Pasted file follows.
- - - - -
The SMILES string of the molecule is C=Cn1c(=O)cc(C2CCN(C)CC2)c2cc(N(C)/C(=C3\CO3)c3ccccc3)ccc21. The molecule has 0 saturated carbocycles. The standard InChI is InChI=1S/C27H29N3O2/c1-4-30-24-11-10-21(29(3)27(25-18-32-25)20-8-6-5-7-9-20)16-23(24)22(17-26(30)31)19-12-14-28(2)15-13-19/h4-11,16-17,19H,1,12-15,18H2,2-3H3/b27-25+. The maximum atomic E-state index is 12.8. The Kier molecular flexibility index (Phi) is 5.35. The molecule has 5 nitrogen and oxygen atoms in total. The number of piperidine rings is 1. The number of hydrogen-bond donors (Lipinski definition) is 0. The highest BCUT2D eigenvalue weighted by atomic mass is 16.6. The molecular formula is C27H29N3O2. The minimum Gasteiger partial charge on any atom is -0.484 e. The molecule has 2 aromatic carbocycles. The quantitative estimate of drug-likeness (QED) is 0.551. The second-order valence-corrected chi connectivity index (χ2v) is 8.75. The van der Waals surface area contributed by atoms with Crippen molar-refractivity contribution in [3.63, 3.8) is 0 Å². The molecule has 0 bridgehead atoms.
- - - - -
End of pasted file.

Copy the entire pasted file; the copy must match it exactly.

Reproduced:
The SMILES string of the molecule is C=Cn1c(=O)cc(C2CCN(C)CC2)c2cc(N(C)/C(=C3\CO3)c3ccccc3)ccc21. The molecule has 0 saturated carbocycles. The standard InChI is InChI=1S/C27H29N3O2/c1-4-30-24-11-10-21(29(3)27(25-18-32-25)20-8-6-5-7-9-20)16-23(24)22(17-26(30)31)19-12-14-28(2)15-13-19/h4-11,16-17,19H,1,12-15,18H2,2-3H3/b27-25+. The maximum atomic E-state index is 12.8. The Kier molecular flexibility index (Phi) is 5.35. The molecule has 5 nitrogen and oxygen atoms in total. The number of piperidine rings is 1. The number of hydrogen-bond donors (Lipinski definition) is 0. The highest BCUT2D eigenvalue weighted by atomic mass is 16.6. The molecular formula is C27H29N3O2. The minimum Gasteiger partial charge on any atom is -0.484 e. The molecule has 2 aromatic carbocycles. The quantitative estimate of drug-likeness (QED) is 0.551. The second-order valence-corrected chi connectivity index (χ2v) is 8.75. The van der Waals surface area contributed by atoms with Crippen molar-refractivity contribution in [3.63, 3.8) is 0 Å². The molecule has 0 bridgehead atoms.